A cost-benefit analysis of four treatment regimes for the invasive tunicate Ciona intestinalis on mussel farms.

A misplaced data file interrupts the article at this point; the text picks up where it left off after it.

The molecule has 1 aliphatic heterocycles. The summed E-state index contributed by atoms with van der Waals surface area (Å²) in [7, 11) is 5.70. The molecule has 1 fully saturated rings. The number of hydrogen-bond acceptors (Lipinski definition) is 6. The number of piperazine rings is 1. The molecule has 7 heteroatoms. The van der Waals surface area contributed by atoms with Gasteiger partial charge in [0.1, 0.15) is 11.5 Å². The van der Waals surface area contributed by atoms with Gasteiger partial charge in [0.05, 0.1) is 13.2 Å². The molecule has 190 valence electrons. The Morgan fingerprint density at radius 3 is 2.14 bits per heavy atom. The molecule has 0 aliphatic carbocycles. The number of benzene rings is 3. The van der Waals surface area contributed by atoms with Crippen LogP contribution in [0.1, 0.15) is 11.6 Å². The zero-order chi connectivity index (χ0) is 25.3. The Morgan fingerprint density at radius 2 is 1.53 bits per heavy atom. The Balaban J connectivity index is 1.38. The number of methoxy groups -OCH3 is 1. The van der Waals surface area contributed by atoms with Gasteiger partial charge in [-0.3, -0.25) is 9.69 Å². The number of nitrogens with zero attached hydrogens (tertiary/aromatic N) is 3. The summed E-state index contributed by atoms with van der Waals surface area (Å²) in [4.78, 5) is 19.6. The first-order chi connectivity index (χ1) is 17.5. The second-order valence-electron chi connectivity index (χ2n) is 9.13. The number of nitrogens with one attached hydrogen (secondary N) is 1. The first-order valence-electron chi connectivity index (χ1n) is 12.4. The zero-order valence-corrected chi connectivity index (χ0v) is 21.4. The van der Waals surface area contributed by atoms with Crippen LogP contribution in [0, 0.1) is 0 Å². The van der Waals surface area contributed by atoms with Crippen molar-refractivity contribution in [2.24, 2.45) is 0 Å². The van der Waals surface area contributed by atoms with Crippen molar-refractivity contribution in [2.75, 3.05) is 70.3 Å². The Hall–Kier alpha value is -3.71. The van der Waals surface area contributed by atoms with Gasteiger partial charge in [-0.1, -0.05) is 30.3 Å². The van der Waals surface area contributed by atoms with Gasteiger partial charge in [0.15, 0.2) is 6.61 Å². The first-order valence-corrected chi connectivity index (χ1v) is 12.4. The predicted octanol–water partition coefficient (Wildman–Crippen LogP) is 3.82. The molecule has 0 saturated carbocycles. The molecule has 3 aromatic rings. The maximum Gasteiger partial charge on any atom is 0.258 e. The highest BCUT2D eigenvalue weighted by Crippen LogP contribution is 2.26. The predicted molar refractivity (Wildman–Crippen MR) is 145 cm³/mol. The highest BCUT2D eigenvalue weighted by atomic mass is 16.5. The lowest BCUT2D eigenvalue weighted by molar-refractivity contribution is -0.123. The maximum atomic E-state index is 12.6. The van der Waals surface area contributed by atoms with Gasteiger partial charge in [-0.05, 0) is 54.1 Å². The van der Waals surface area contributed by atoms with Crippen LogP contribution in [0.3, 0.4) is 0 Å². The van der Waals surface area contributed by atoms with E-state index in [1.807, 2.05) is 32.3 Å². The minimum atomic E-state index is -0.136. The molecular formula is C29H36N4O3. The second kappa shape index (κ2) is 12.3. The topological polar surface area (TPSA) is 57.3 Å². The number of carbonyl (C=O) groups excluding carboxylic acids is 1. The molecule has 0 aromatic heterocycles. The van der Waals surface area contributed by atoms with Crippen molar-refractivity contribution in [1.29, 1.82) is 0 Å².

This study demonstrates the importance of selecting the appropriate treatment regime to maximize productivity and profit in mussel farms affected with the infestation of Ciona intestinalis. This study also showed that the profitability associated to a treatment regime is primarily related to the mussel biomass being harvested. Results indicated that initiating treatment early in the season (July) and treating another 2 or 3 times on a monthly basis had the greatest effect on reducing tunicate numbers and size and enabling greater mussel productivity and farm profitability. Beginning treatment when tunicates are small was also demonstrated to be a significant part of a profitable treatment strategy. While the cost of treatment remains a relatively minor expense, the increase in mussel biomass at harvest, and hence grower profitability are considerably higher.